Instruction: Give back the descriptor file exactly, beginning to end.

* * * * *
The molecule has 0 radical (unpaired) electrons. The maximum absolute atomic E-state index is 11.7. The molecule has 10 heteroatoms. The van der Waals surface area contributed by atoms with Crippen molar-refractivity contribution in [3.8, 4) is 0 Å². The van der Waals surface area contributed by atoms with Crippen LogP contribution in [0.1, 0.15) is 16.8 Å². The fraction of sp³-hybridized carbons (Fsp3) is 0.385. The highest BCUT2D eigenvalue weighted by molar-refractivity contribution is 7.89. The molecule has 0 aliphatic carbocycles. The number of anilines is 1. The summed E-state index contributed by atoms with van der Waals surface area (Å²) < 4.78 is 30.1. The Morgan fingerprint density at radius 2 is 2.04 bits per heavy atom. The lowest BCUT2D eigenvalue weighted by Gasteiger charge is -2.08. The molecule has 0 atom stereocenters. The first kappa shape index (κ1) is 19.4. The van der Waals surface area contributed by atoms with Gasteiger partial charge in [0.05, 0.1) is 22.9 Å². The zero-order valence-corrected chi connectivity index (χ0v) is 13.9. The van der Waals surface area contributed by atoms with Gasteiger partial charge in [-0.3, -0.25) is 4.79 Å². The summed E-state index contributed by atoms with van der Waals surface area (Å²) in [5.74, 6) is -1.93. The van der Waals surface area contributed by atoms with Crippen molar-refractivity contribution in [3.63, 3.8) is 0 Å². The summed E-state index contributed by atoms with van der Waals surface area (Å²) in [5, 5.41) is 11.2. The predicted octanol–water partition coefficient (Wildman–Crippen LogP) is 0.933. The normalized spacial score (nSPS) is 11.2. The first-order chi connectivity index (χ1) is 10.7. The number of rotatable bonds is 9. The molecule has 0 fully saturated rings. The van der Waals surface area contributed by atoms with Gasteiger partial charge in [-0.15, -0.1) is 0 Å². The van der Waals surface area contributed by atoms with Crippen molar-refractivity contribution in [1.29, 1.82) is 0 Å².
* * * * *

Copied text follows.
The molecule has 0 radical (unpaired) electrons. The maximum absolute atomic E-state index is 11.7. The molecule has 10 heteroatoms. The van der Waals surface area contributed by atoms with Crippen molar-refractivity contribution in [3.8, 4) is 0 Å². The van der Waals surface area contributed by atoms with Crippen LogP contribution in [0.1, 0.15) is 16.8 Å². The fraction of sp³-hybridized carbons (Fsp3) is 0.385. The highest BCUT2D eigenvalue weighted by molar-refractivity contribution is 7.89. The molecule has 0 aliphatic carbocycles. The number of anilines is 1. The summed E-state index contributed by atoms with van der Waals surface area (Å²) < 4.78 is 30.1. The Morgan fingerprint density at radius 2 is 2.04 bits per heavy atom. The lowest BCUT2D eigenvalue weighted by Gasteiger charge is -2.08. The molecule has 0 atom stereocenters. The first kappa shape index (κ1) is 19.4. The van der Waals surface area contributed by atoms with Gasteiger partial charge in [0.05, 0.1) is 22.9 Å². The zero-order valence-corrected chi connectivity index (χ0v) is 13.9. The van der Waals surface area contributed by atoms with Gasteiger partial charge in [-0.3, -0.25) is 4.79 Å². The summed E-state index contributed by atoms with van der Waals surface area (Å²) in [5.74, 6) is -1.93. The van der Waals surface area contributed by atoms with Crippen molar-refractivity contribution in [3.63, 3.8) is 0 Å². The summed E-state index contributed by atoms with van der Waals surface area (Å²) in [5, 5.41) is 11.2. The predicted octanol–water partition coefficient (Wildman–Crippen LogP) is 0.933. The normalized spacial score (nSPS) is 11.2. The first-order chi connectivity index (χ1) is 10.7. The number of rotatable bonds is 9. The molecule has 0 fully saturated rings. The van der Waals surface area contributed by atoms with Gasteiger partial charge in [-0.15, -0.1) is 0 Å². The van der Waals surface area contributed by atoms with Crippen molar-refractivity contribution in [1.29, 1.82) is 0 Å².